Why states are having issues managing COVID-19 testing data

State governments and health departments decide how to manage COVID-19 testing, including collecting, organizing and reporting data. This in turn can create disparities among states and affect the country's pandemic response, according to MIT Technology Review.

These reporting differences can involve how data is organized geographically, such as by zip code, as well as how data is listed for case counts of confirmed or probable diagnoses. COVID-19 response efforts including contact tracing, surveillance and resource management for hospitals rely on real-time testing data, which is hard to access when 50 states report it in different ways, according to the report.

"It makes it quite difficult for us as epidemiologists to draw population-level conclusions when there's inconsistency in the data," Neal Goldstein, PhD, an epidemiologist at Drexel University in Philadelphia, told the publication. "It really impacts our ability to assess the true scope of the pandemic as it is impacting the U.S."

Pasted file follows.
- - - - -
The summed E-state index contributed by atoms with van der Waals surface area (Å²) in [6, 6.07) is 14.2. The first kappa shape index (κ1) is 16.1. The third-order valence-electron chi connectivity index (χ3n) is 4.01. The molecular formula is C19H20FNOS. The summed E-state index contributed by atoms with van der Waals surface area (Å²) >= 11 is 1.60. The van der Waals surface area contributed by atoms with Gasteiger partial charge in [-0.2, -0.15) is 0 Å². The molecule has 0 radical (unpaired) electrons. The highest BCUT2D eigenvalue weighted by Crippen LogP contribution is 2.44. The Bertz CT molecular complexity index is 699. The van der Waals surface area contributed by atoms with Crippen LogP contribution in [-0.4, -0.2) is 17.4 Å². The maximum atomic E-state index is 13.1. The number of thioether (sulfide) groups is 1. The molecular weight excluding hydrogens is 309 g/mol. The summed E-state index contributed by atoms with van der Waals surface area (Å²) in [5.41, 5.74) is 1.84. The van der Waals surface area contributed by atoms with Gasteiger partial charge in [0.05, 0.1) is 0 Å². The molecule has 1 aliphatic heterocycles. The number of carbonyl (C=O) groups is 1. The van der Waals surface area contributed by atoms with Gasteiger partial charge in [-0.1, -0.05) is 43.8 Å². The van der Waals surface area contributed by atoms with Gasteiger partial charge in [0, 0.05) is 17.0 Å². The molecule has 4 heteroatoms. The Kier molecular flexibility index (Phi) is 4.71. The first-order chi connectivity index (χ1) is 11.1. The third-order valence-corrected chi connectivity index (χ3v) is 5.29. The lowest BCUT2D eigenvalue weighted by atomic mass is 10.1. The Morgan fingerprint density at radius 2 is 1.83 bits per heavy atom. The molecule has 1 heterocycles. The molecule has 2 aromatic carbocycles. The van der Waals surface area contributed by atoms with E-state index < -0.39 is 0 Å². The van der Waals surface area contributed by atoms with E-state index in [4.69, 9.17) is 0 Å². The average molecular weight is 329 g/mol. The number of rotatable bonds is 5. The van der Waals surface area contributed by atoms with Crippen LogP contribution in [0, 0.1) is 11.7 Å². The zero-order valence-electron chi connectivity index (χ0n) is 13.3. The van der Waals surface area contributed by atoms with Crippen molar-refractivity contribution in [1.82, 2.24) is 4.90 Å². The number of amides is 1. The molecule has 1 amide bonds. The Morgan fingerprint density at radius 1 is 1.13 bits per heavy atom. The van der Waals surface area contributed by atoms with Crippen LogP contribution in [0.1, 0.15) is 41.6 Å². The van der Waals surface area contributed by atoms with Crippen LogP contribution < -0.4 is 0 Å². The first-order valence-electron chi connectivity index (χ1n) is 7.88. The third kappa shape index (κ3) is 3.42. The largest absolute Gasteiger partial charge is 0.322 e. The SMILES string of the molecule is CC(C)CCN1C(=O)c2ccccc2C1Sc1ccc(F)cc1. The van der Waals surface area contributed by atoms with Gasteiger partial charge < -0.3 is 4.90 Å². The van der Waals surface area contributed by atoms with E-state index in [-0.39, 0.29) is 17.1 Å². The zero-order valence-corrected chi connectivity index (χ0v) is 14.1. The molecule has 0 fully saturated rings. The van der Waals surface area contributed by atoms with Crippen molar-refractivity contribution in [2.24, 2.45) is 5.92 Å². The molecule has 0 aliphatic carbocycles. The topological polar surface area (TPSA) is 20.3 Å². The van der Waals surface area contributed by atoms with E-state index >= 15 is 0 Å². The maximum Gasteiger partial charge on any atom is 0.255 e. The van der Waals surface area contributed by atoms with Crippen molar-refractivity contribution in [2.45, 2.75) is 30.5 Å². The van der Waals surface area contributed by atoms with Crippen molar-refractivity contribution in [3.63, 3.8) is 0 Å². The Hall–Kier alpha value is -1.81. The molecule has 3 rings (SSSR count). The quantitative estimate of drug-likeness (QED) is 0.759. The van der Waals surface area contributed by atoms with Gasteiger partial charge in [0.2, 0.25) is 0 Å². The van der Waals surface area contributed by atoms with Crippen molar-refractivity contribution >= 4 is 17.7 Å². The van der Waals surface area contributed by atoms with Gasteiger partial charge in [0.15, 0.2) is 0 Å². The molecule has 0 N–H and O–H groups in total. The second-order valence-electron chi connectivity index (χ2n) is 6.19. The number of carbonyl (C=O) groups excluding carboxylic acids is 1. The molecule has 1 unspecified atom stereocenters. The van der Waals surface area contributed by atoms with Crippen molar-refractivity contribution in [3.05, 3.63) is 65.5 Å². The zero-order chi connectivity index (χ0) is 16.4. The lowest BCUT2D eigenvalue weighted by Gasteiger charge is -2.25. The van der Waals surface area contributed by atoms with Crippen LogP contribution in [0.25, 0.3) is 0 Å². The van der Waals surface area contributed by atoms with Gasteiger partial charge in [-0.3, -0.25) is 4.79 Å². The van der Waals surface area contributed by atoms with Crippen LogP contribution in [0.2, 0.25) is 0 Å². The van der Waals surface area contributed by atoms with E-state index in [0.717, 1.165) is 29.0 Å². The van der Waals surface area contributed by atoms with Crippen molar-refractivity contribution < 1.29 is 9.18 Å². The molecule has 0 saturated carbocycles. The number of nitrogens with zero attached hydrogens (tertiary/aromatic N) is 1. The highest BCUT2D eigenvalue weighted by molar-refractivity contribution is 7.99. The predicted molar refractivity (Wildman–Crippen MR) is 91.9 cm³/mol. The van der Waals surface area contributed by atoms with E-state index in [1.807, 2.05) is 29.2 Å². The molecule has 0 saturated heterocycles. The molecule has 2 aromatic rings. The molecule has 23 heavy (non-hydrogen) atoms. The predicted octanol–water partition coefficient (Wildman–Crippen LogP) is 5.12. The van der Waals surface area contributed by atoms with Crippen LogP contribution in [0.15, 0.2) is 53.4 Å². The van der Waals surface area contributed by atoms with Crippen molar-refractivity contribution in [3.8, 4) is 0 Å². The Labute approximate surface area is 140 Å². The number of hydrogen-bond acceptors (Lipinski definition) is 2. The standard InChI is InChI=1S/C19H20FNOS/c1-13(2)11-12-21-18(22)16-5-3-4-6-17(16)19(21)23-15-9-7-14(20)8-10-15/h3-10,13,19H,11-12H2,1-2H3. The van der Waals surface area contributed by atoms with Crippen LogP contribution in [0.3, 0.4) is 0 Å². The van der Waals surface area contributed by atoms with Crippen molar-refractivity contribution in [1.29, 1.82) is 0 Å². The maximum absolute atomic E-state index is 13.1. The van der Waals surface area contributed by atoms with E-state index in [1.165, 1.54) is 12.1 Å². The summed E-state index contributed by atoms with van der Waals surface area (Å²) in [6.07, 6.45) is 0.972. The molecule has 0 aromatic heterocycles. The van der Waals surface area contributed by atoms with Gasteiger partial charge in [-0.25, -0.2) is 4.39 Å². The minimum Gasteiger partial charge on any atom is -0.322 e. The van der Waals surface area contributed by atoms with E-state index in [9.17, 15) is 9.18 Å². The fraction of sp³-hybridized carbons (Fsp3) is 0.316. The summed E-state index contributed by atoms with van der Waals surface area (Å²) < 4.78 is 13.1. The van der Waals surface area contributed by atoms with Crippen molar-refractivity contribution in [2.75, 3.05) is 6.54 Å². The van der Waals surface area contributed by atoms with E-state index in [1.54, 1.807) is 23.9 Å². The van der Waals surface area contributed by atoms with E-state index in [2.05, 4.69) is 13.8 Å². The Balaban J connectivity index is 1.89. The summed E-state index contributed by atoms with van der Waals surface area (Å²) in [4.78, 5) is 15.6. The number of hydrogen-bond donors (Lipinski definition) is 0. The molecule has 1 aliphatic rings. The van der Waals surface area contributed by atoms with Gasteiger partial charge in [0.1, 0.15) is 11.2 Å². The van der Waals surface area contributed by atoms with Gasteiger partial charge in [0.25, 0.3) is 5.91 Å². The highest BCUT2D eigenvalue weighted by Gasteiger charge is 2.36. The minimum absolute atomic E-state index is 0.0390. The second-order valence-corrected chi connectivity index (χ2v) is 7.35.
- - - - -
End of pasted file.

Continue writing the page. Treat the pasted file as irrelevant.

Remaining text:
While some areas such as New York City have made their COVID-19 testing data freely available and regularly updated for anyone to access, other cities' and states' data efforts are not as advanced. In Colorado, hospitals and clinics can report COVID-19 information by fax, since some clinics do not have electronic systems to report the data through, according to the report.

If at-home testing platforms become widely available, there is also no guarantee results will be reported to the state because it will require individuals who take the tests to relay their results to the healthcare system.

Most public health and epidemiology experts agree that the ideal situation is to have the federal government lead a national effort to manage public health data, which would require funding measures and states allowing more oversight of their respective reporting programs, according to the report.

More articles on data analytics:
Pew to Congress: Patient matching flaws will disrupt COVID-19 contact tracing, vaccine distribution
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